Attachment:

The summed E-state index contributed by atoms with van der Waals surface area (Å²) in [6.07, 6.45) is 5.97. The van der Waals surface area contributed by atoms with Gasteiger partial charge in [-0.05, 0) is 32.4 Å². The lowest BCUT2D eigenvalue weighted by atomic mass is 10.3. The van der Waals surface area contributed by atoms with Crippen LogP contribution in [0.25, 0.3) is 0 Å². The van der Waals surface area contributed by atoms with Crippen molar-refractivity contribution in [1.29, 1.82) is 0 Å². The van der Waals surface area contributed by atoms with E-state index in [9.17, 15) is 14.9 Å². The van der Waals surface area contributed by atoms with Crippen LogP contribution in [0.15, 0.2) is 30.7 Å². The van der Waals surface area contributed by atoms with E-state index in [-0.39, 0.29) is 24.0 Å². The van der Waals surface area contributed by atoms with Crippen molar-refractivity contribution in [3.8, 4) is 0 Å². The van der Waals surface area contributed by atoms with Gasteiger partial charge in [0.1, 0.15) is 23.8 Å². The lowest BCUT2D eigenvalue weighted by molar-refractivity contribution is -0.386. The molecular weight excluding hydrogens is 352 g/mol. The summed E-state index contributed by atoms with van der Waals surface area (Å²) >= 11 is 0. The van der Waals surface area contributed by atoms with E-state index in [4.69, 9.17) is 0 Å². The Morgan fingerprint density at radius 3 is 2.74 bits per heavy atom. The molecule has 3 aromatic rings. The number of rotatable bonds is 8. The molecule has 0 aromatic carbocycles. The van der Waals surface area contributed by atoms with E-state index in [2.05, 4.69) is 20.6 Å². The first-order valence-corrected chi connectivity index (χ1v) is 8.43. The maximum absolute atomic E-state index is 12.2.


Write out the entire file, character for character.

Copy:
The summed E-state index contributed by atoms with van der Waals surface area (Å²) in [6.07, 6.45) is 5.97. The van der Waals surface area contributed by atoms with Gasteiger partial charge in [-0.05, 0) is 32.4 Å². The lowest BCUT2D eigenvalue weighted by atomic mass is 10.3. The van der Waals surface area contributed by atoms with Crippen LogP contribution in [0.25, 0.3) is 0 Å². The van der Waals surface area contributed by atoms with Crippen molar-refractivity contribution in [1.29, 1.82) is 0 Å². The van der Waals surface area contributed by atoms with E-state index in [9.17, 15) is 14.9 Å². The van der Waals surface area contributed by atoms with Crippen LogP contribution in [0.15, 0.2) is 30.7 Å². The van der Waals surface area contributed by atoms with E-state index in [-0.39, 0.29) is 24.0 Å². The van der Waals surface area contributed by atoms with Crippen molar-refractivity contribution in [3.8, 4) is 0 Å². The van der Waals surface area contributed by atoms with Gasteiger partial charge in [0.1, 0.15) is 23.8 Å². The lowest BCUT2D eigenvalue weighted by molar-refractivity contribution is -0.386. The molecular weight excluding hydrogens is 352 g/mol. The summed E-state index contributed by atoms with van der Waals surface area (Å²) >= 11 is 0. The van der Waals surface area contributed by atoms with E-state index in [4.69, 9.17) is 0 Å². The Morgan fingerprint density at radius 3 is 2.74 bits per heavy atom. The molecule has 3 aromatic rings. The number of rotatable bonds is 8. The molecule has 0 aromatic carbocycles. The van der Waals surface area contributed by atoms with E-state index in [2.05, 4.69) is 20.6 Å². The first-order valence-corrected chi connectivity index (χ1v) is 8.43. The maximum absolute atomic E-state index is 12.2.